Bottled water flotation makes founder China’s third-richest man

The stock market flotation of China’s biggest bottle water company has made its founder the country’s third-richest man, as shares in his company rocketed on their debut in Hong Kong.

At one point the paper fortune of Zhong Shanshan, the biggest shareholder in bottled water company Nongfu Spring, briefly surpassed that of China’s two richest men, Alibaba founder Jack Ma and Tencent founder Pony Ma.

Shanshan’s fortune rose by billions after shares in Nongfu Spring surged by 85%, sending his net worth to $59bn (£45bn), more than Jack Ma’s $57bn and Pony Ma’s $52bn, according to Bloomberg estimates.

By the close of the first day trading on the Hong Kong stock market the company’s shares ended more than 50% up, leaving Shanshan with a total net worth of $51bn. The stock market debut of Nongfu Spring, whose red-capped bottles are a common sight at official gatherings across China, is the fourth best ever among firms raising at least $1bn in Hong Kong.

The surge in the company’s stock pushed the value of Shanshan’s 84% stake to $40bn. He also has a stake in Beijing Wantai Biological Pharmacy Enterprise, a maker of Covid-19 test kits, worth $9.4bn. Combined with other cash and assets valued by Bloomberg at $1bn, his total paper fortune is $51bn.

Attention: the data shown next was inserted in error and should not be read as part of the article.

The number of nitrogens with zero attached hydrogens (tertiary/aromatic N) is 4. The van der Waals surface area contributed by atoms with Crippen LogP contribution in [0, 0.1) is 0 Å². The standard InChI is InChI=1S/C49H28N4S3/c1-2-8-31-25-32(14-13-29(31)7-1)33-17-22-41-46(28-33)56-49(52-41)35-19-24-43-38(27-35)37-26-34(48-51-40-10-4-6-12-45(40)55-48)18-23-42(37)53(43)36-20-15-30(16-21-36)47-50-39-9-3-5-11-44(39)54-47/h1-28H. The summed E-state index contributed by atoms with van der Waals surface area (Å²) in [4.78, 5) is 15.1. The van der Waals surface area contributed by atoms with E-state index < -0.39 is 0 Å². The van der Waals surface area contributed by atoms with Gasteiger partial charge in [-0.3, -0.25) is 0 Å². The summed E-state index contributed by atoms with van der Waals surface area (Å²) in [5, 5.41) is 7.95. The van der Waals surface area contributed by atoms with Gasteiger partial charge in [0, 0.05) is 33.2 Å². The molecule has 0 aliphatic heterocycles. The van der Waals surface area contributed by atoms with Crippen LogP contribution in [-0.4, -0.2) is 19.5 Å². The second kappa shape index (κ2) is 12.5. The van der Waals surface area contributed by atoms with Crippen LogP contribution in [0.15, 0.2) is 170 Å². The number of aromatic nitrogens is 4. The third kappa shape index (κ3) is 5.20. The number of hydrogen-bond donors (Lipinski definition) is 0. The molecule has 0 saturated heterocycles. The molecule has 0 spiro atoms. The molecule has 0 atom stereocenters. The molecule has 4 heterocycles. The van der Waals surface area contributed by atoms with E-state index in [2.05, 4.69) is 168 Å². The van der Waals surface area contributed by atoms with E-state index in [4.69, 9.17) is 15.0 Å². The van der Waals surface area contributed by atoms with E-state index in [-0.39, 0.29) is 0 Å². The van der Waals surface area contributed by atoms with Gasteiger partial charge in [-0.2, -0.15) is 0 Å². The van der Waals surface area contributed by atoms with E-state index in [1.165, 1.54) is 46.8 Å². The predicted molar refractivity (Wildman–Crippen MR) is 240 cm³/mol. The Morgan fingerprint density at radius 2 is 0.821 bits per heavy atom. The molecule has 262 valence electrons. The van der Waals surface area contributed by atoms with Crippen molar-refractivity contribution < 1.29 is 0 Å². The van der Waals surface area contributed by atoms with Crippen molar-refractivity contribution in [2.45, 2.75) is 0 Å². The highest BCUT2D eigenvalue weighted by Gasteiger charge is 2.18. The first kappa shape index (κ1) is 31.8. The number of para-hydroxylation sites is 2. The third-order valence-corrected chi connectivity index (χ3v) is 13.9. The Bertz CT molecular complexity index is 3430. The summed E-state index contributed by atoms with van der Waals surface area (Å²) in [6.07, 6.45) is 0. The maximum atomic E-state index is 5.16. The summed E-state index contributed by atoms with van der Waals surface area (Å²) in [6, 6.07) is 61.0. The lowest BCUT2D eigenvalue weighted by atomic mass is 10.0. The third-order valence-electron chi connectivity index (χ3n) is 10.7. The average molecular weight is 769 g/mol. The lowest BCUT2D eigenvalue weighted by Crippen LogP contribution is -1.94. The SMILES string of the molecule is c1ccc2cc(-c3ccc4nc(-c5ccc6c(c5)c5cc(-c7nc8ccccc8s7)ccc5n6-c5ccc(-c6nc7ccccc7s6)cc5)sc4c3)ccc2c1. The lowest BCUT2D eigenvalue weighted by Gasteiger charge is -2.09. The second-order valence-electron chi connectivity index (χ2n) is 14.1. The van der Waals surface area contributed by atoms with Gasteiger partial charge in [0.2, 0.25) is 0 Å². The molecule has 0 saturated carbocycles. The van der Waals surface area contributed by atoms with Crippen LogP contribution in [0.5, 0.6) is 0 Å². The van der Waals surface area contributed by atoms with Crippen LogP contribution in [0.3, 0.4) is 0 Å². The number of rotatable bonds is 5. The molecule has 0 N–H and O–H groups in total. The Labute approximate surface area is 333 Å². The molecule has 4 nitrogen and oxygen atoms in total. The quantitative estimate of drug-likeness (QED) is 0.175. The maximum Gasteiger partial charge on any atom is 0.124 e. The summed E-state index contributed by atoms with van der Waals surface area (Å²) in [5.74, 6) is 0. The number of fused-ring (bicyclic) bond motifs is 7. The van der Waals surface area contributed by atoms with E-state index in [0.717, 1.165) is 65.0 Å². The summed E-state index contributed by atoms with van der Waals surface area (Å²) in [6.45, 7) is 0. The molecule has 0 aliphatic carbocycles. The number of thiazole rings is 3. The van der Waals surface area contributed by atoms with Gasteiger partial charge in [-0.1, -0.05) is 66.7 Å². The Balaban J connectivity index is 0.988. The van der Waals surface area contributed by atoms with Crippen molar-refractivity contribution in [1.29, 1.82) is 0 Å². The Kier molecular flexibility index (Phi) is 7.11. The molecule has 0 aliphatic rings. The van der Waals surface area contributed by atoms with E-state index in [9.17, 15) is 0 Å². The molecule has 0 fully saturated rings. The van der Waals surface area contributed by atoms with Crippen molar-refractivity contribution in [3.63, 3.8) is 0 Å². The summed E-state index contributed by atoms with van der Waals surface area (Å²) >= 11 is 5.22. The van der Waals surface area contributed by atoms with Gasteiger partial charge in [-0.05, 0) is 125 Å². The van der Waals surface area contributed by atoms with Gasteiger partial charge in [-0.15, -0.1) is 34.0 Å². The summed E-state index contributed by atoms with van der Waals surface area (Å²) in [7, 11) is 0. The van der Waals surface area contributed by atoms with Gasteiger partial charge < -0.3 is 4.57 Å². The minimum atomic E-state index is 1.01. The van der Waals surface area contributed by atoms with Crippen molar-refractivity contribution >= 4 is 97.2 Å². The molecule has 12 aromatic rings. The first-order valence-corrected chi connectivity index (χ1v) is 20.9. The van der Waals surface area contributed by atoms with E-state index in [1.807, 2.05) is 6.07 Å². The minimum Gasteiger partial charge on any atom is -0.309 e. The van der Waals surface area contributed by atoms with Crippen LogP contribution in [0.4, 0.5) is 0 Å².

The initial public offering nearly trebled the net worth of Shanshan, a former mushroom grower and journalist who founded the bottle water company in 1996 in the eastern Chinese city of Hangzhou.

The company’s slogan, which translates as “Nongfu tastes a bit sweet” is well known in China and the business has expanded to produce energy drinks and vitamin waters. In 2018, the company was estimated to control a 26% share of China’s $30bn bottled water sector, according to Davie Consulting. Prior to Nongfu Spring’s listing in Hong Kong his fortune stood at just under $19bn.

Shanshan is known as something of a “lone wolf” in business circles in China, due to his relative reluctance to speak to media and the arm’s length relationship he has kept with the Chinese business and political elite.

“I used to be a journalist,” he once said in a rare interview with China Daily. “I know exactly what goes on to the front page.”

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